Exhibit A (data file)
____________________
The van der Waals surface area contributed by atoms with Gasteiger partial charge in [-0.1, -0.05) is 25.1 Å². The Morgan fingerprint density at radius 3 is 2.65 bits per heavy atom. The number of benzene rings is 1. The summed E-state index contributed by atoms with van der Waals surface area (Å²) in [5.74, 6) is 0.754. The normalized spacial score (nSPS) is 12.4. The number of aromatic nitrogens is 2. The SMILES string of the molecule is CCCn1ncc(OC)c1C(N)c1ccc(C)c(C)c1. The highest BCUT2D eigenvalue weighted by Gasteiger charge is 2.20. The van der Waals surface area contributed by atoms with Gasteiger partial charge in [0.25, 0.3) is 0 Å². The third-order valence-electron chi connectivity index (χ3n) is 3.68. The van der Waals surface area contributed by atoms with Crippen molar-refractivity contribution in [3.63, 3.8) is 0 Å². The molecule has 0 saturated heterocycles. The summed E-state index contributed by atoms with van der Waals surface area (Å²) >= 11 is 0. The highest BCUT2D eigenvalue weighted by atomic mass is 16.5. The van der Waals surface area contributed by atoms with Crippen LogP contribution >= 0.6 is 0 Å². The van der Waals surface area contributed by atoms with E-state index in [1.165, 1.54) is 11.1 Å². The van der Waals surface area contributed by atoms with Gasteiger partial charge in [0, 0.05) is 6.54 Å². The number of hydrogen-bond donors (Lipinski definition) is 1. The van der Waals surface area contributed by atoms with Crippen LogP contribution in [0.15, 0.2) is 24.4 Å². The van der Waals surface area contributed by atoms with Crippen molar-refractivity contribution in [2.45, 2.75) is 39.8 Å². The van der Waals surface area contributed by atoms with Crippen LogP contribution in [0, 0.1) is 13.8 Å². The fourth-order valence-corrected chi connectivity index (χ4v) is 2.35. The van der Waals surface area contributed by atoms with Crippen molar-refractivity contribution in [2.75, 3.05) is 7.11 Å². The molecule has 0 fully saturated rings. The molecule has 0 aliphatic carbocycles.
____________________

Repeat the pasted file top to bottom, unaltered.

The van der Waals surface area contributed by atoms with Gasteiger partial charge in [-0.1, -0.05) is 25.1 Å². The Morgan fingerprint density at radius 3 is 2.65 bits per heavy atom. The number of benzene rings is 1. The summed E-state index contributed by atoms with van der Waals surface area (Å²) in [5.74, 6) is 0.754. The normalized spacial score (nSPS) is 12.4. The number of aromatic nitrogens is 2. The SMILES string of the molecule is CCCn1ncc(OC)c1C(N)c1ccc(C)c(C)c1. The highest BCUT2D eigenvalue weighted by Gasteiger charge is 2.20. The van der Waals surface area contributed by atoms with Gasteiger partial charge in [0.25, 0.3) is 0 Å². The third-order valence-electron chi connectivity index (χ3n) is 3.68. The van der Waals surface area contributed by atoms with Crippen molar-refractivity contribution in [3.63, 3.8) is 0 Å². The molecule has 0 saturated heterocycles. The summed E-state index contributed by atoms with van der Waals surface area (Å²) >= 11 is 0. The highest BCUT2D eigenvalue weighted by atomic mass is 16.5. The van der Waals surface area contributed by atoms with Crippen LogP contribution >= 0.6 is 0 Å². The van der Waals surface area contributed by atoms with E-state index in [1.165, 1.54) is 11.1 Å². The van der Waals surface area contributed by atoms with Gasteiger partial charge in [0, 0.05) is 6.54 Å². The number of hydrogen-bond donors (Lipinski definition) is 1. The van der Waals surface area contributed by atoms with Crippen LogP contribution in [0.15, 0.2) is 24.4 Å². The van der Waals surface area contributed by atoms with Crippen molar-refractivity contribution in [2.45, 2.75) is 39.8 Å². The van der Waals surface area contributed by atoms with Crippen LogP contribution in [0, 0.1) is 13.8 Å². The fourth-order valence-corrected chi connectivity index (χ4v) is 2.35. The van der Waals surface area contributed by atoms with Crippen molar-refractivity contribution in [2.75, 3.05) is 7.11 Å². The molecule has 0 fully saturated rings. The molecule has 0 aliphatic carbocycles.